You’ve watched him pack his bags, drove him to the Green Ramp and watched him board the plane. You’ve just started one of the most hardest experiences as a military wife. Now what?
Hundreds of other wives have survived multiple deployments and you will too. Here are a few tips from seasoned military wives to keep you sane for the next year.
Your soldier may have become distant or stressed right before he left. Perfectly normal. It’s his way of gearing up for deployment, let him adjust to his post and give him time. He will find his stride soon. You may find yourself laughing one minute and crying the next. Perfectly normal too. Allow yourself time to adjust as well. Most wives find their groove within a few weeks.
This is especially true for those with children. With your soldier gone, you may find that you have to pick up more responsibility at home. Setting a routine will not only help you manage your days, children will thrive. Quite often, during deployment, small children may not understand why their parent deployed. With a routine, it will help them feel more secure.
Know your soldier’s full address. It will include his brigade, unit, company, post and proper zip code.
You will need to use APO boxes to send care packages to your soldier. You can use regular boxes, yet the standard weight will apply and it will add up quickly. APO boxes are a cheap, flat rate. You can go online to the United States Postal Service and request APO boxes to be sent to your doorstep, for free.
You will also need special forms to fill out for each package. Many wives grab a pile at the post office to keep at home and fill out ahead of time.
Forget insurance. It will cover you package in the United States and Europe. When the package reaches Afghanistan or Iraq, the insurance is no longer honored during transit in those countries. For most wives, it’s not worth the money.
A well used phrase, it applies very well during deployment. If you haven’t heard from your soldier in awhile, don’t fret. If something happened, you would be the first to know. Blackouts, when soldiers cannot call home, happens often. Usually it is due to missions, not bad news. So what to do while anxiously awaiting his phone call?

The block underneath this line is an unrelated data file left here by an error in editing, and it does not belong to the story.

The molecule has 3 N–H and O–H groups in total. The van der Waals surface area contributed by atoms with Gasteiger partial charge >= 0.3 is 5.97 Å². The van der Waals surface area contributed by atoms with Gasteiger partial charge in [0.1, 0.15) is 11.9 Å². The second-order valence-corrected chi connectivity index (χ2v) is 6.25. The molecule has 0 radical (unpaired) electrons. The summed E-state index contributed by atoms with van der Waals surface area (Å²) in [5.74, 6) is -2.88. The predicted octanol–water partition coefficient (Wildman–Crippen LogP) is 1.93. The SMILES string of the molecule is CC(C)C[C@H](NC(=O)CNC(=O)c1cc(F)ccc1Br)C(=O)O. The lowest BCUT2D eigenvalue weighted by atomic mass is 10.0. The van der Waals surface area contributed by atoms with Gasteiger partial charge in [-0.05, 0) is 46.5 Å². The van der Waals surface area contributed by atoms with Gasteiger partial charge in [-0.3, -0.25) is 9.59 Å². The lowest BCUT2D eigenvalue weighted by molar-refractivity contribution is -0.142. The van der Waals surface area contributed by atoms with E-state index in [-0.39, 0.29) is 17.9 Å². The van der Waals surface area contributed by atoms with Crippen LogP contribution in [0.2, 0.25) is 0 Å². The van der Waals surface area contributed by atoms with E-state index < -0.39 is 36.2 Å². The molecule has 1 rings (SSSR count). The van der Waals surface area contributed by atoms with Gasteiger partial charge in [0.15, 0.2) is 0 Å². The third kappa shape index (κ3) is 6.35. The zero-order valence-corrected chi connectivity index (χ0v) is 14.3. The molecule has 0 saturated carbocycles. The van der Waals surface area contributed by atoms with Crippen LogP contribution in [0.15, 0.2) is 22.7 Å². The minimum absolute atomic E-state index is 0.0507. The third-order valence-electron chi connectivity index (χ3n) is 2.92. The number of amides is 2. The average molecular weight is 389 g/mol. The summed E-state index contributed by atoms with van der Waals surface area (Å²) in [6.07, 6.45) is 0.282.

Now is the time to try stuff you’ve always wanted to try. Take art classes, enroll in a ballet class, pick up musical lessons or start a new hobby. Not only will you learn new skills, it will relieve stress and stop you from sitting by the phone all day wrought with worry.
In an ideal world, your soldier will have a set routine and can call at set times. Quite often, this doesn’t happen. Not only are you on different time zones but his unit may perform missions at different times. You won’t hear the phone ring when he calls. You will log onto Facebook just as he logs off. It happens. Enjoy the voice messages he leaves and read those emails often. Quite often, after a missed connection you will quickly catch him next time.
The FRG, Family Readiness Group, is set up for times like these. Your husband’s unit will have their own FRG and they should have your current contact information. If you cannot find the FRG, ask the ACS office. The FRG will have a wealth of information on your spouse’s deployment, the Rear D works with the FRG to keep everyone informed. It is also a great place to meet other spouses who are going through the exact same thing you are. Most FRG hold monthly meetings.
You are going to have stressful days and lonely days. The dishes can wait, take your kids out to the park or get some ice cream. Unwind with a pedicure or soak in the tub. It’s okay to take care of you once in awhile.